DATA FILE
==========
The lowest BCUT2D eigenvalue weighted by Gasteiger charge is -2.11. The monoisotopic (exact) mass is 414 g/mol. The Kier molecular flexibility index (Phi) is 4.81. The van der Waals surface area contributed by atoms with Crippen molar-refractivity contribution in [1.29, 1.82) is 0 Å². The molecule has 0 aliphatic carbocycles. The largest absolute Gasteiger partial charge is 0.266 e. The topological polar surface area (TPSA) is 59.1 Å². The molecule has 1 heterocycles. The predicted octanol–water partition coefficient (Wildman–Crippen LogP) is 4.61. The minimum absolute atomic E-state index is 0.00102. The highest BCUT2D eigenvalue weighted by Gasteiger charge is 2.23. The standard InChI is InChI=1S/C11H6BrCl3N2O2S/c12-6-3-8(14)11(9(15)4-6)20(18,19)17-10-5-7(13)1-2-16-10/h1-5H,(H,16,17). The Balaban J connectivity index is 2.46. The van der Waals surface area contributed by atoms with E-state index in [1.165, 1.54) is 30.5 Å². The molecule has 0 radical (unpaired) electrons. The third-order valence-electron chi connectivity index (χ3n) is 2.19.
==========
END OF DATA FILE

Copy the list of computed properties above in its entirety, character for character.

The lowest BCUT2D eigenvalue weighted by Gasteiger charge is -2.11. The monoisotopic (exact) mass is 414 g/mol. The Kier molecular flexibility index (Phi) is 4.81. The van der Waals surface area contributed by atoms with Crippen molar-refractivity contribution in [1.29, 1.82) is 0 Å². The molecule has 0 aliphatic carbocycles. The largest absolute Gasteiger partial charge is 0.266 e. The topological polar surface area (TPSA) is 59.1 Å². The molecule has 1 heterocycles. The predicted octanol–water partition coefficient (Wildman–Crippen LogP) is 4.61. The minimum absolute atomic E-state index is 0.00102. The highest BCUT2D eigenvalue weighted by Gasteiger charge is 2.23. The standard InChI is InChI=1S/C11H6BrCl3N2O2S/c12-6-3-8(14)11(9(15)4-6)20(18,19)17-10-5-7(13)1-2-16-10/h1-5H,(H,16,17). The Balaban J connectivity index is 2.46. The van der Waals surface area contributed by atoms with E-state index in [1.165, 1.54) is 30.5 Å². The molecule has 0 radical (unpaired) electrons. The third-order valence-electron chi connectivity index (χ3n) is 2.19.